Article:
Vino Nobile & Carmignano: Italy’s Forgotten Noble Reds

Italy is one of the world’s most fascinating and diverse countries. There are of course famous wines like Brunello di Montalcino , Barolo and Chianti Classico . But the country is also home to many other wines that have enjoyed periods of prominence mixed with less brilliant eras of near obscurity. Vino Nobile and Carmignano are two wines with long, rich histories, deep connections to the land and much for the curious wine-lover to explore. MONTEPULCIANO’S VINO NOBILE Vino Nobile is the top wine made in Montepulciano, a picturesque hillside town located near Montalcino, Pienza and the southern border of Chianti Classico. Vino Nobile, nowadays often simply called ‘Nobile’, generally has more structure and depth than Chianti Classico, but less opulence than Brunello. That’s a pretty appealing mix in my book. In recent years producers have backed off the extracted, oaky, internationalized styles meant to make Nobile resemble wines from other commercially popular regions – the approach of the last three decades or so – and instead focused showing the natural translucence and expressivity of Sangiovese, known here as Prugnolo Gentile. The results are evident. I have never been more turned on by the wines of Montepulciano as I was during my tastings for this report. If I had to bet on one region in Italy that really has the potential to explode onto the global stage the way Brunello, Barolo, Barbaresco and Chianti Classico have, it would no doubt be Montepulciano. There is so much potential here. For now, the wines of Montepulciano offer exceptional value, especially within the context of reds of place from historical Old World appellations. A BIT OF HISTORY… Readers may be surprised to learn that Vino Nobile di Montepulciano was the first Italian wine awarded DOCG status, back in 1980. Its history goes back much further than that. The first recorded mention of wines from Montepulciano being notable dates to the eighth century. Writer Francesco Redi praised the wines in his famous poem Bacco di Toscana in 1685. Thomas Jefferson, who may have had the most refined and well-traveled palate of his time wrote "[F]or the present I confine myself to the physical want of some good Montepulciano..., this being a very favorite wine, and habit having rendered the light and high flavored wines a necessary of life with me” in 1816. --Antonio Galloni, Vino Nobile & Carmignano: Italy’s Forgotten Noble Reds, April 2021 To read Antonio’s full report and learn about the essentials of Vino Nobile and Carmignano, check out the full article on Vinous now . Below is a selection of notes from the report.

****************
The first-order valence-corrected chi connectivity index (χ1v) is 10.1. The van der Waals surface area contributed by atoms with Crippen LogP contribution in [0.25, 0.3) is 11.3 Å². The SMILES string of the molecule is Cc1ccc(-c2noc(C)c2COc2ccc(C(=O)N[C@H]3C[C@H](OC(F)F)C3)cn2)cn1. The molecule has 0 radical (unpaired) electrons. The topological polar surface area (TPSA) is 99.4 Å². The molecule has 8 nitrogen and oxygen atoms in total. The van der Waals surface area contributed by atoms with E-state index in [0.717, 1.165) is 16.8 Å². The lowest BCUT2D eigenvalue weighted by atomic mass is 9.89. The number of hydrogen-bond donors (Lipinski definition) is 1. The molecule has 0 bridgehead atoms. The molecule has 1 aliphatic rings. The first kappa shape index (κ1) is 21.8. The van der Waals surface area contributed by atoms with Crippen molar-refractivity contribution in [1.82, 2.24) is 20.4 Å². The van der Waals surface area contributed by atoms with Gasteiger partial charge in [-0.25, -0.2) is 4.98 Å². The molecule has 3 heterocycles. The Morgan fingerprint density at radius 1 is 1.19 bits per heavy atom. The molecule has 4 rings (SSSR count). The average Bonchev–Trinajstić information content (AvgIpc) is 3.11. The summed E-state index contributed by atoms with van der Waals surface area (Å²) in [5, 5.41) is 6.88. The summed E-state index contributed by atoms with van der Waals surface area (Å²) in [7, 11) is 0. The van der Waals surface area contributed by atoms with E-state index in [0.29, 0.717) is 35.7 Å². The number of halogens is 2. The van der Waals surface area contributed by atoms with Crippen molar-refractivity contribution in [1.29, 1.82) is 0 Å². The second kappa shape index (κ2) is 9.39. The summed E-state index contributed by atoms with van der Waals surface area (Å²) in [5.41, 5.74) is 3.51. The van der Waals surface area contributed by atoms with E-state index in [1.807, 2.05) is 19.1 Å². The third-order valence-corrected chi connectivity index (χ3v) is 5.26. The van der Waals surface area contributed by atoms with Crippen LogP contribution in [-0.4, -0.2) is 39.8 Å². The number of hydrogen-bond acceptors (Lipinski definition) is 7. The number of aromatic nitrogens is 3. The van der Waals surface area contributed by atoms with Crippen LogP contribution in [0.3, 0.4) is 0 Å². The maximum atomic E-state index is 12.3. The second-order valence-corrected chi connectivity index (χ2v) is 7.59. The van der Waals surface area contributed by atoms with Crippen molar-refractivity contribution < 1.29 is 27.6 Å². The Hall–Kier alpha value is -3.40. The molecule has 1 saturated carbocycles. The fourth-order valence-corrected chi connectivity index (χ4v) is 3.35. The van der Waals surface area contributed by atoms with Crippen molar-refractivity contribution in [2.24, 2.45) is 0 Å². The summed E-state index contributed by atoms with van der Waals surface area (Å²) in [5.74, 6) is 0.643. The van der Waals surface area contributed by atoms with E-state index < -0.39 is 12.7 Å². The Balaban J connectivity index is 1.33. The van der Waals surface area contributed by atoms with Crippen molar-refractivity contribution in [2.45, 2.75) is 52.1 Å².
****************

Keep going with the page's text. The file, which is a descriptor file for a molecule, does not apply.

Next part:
Villa S. Anna

Rosso di Montepulciano Sangiovese 2016

Delectable Wine
9.0

The 2016 Rosso di Montepulciano offers up striking aromatics to match its taut, classically austere personality. Rose petal, mint, cedar and blood orange add an element of exoticism that is impossible to miss. The 2016 is beguiling in its translucent finesse. (Antonio Galloni, Vinous,April 2021)
— a year ago

Alex liked this

Poliziano

Asinone Vino Nobile di Montepulciano Sangiovese 2017

Delectable Wine
9.5

The 2017 Vino Nobile di Montepulciano Asinone is ample and creamy, with all of the natural radiance of the year on display. Ripe red cherry, rose petal, cedar, lavender and spice all build as this extroverted Vino Nobile shows off its considerable allure. Even with all of its exotic beauty, the 2017 retains quite a bit of energy and plenty of structure, with a good deal of translucent vibrancy as well. In a word: superb. (Antonio Galloni, Vinous, April 2021)
— a year ago

Alex and Shikha liked this

Boscarelli (Marchesi de Ferrari Corradi)

Vino Nobile di Montepulciano Sangiovese 2017

Delectable Wine
9.1

The 2017 Vino Nobile di Montepulciano is a terrific choice for drinking now and over the next handful of years. Readers will find a wine that offers plenty of Vino Nobile depth, but in a mid-weight style that makes it accessible. Bright red cherry, dried flowers, mint and white pepper add a brilliant upper register to the red Sangiovese fruit. (Antonio Galloni, Vinous, April 2021)
— a year ago

Alex liked this